SAPs result in the impoverishment of hundreds of millions of people. Poor countries are forced to produce and export more, and spend and eat less. To pay back loans, poor countries are told they must earn more on the world market--and that means cutting back on domestic spending, exporting more, and making exports cheaper (by reducing costs and lowering the value of their currencies). Poor countries are forced to open their economies up even more to foreign investors. And government cuts demanded by the IMF usually fall heaviest on health care, education, food subsidies and housing.
SAPs try to increase foreign exchange earnings by boosting exports of cash crops and other primary commodities such as rubber, cotton, coffee, cocoa, copper, and tin. But in recent years the prices of many of these goods have declined sharply, so that even when countries boosted the amount exported, their revenues rose by far less or actually declined. One reason is that when many countries undergoing "structural adjustment" all tried to increase commodity exports, the result was oversupply leading to a slump in prices.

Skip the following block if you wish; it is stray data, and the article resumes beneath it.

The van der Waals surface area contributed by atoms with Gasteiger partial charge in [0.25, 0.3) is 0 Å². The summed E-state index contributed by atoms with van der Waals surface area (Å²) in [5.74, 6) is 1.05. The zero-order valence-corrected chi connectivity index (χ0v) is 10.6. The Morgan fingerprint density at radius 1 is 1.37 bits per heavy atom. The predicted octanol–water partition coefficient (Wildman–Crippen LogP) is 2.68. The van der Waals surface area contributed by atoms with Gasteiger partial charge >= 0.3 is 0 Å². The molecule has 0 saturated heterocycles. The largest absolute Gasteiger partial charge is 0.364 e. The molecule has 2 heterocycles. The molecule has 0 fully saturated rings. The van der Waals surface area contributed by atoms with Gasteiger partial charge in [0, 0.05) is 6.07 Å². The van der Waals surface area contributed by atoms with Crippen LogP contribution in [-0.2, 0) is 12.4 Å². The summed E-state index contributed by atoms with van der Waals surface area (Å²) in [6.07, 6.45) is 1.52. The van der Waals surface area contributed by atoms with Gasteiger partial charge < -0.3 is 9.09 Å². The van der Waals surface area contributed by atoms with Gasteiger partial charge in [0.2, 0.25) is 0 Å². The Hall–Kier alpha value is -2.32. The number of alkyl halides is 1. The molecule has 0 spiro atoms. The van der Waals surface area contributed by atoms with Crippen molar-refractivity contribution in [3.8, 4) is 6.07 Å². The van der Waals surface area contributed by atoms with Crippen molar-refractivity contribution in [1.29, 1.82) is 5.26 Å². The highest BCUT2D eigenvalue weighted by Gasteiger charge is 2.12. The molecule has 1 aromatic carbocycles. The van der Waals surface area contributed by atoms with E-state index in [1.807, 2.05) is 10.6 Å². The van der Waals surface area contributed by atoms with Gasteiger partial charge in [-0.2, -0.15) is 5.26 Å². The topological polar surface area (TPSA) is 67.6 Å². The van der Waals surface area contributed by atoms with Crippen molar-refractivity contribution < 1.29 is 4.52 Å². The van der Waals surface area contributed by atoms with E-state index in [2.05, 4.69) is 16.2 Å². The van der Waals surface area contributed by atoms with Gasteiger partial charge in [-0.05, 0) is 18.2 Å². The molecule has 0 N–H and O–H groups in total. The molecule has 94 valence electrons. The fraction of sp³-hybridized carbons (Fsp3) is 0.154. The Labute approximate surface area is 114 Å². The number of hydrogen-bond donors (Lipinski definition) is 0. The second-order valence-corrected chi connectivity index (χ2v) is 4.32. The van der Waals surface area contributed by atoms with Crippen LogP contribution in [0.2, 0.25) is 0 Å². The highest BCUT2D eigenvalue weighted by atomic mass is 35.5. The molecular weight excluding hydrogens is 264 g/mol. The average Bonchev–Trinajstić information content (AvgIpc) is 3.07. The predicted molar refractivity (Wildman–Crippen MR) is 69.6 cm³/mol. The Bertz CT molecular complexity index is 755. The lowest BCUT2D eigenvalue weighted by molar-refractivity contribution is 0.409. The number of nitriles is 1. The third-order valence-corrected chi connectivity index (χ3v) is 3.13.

For example when the Ivory Coast, Ghana, and Nigeria, which together supply about half the world's cocoa, increased their cocoa exports by about two-thirds in the second half of the 1980s, their income from cocoa during the period actually fell by a third. The World Bank was advising each country individually while ignoring what would happen when they all did the same thing simultaneously.
Private banks have greatly profited from SAPs. Between 1984 and 1990, private banks got $178 billion out of the Third World. And the World Bank has made a profit every year since 1947. Between 1980 and 1992 its net earnings rose by over 172 percent to over $1.6 billion, increasing its accumulated retained earnings to over $13 billion.